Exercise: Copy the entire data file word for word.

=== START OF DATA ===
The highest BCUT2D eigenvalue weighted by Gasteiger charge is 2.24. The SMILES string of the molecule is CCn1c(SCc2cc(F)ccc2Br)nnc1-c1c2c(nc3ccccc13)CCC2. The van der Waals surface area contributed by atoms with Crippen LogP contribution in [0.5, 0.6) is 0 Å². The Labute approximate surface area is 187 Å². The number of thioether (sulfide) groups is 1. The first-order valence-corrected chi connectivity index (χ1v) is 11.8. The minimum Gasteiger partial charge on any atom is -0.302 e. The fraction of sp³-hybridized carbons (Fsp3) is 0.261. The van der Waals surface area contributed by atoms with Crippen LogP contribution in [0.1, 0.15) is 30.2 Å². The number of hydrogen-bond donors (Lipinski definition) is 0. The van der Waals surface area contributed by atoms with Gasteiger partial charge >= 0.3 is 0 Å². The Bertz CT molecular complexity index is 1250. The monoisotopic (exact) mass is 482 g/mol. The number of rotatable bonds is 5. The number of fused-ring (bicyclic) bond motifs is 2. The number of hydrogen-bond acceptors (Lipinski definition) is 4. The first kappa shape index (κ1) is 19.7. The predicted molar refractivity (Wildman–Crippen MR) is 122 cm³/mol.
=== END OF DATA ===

The highest BCUT2D eigenvalue weighted by Gasteiger charge is 2.24. The SMILES string of the molecule is CCn1c(SCc2cc(F)ccc2Br)nnc1-c1c2c(nc3ccccc13)CCC2. The van der Waals surface area contributed by atoms with Crippen LogP contribution in [0.5, 0.6) is 0 Å². The Labute approximate surface area is 187 Å². The number of thioether (sulfide) groups is 1. The first-order valence-corrected chi connectivity index (χ1v) is 11.8. The minimum Gasteiger partial charge on any atom is -0.302 e. The fraction of sp³-hybridized carbons (Fsp3) is 0.261. The van der Waals surface area contributed by atoms with Crippen LogP contribution in [0.1, 0.15) is 30.2 Å². The number of hydrogen-bond donors (Lipinski definition) is 0. The van der Waals surface area contributed by atoms with Gasteiger partial charge >= 0.3 is 0 Å². The Bertz CT molecular complexity index is 1250. The monoisotopic (exact) mass is 482 g/mol. The number of rotatable bonds is 5. The number of fused-ring (bicyclic) bond motifs is 2. The number of hydrogen-bond acceptors (Lipinski definition) is 4. The first kappa shape index (κ1) is 19.7. The predicted molar refractivity (Wildman–Crippen MR) is 122 cm³/mol.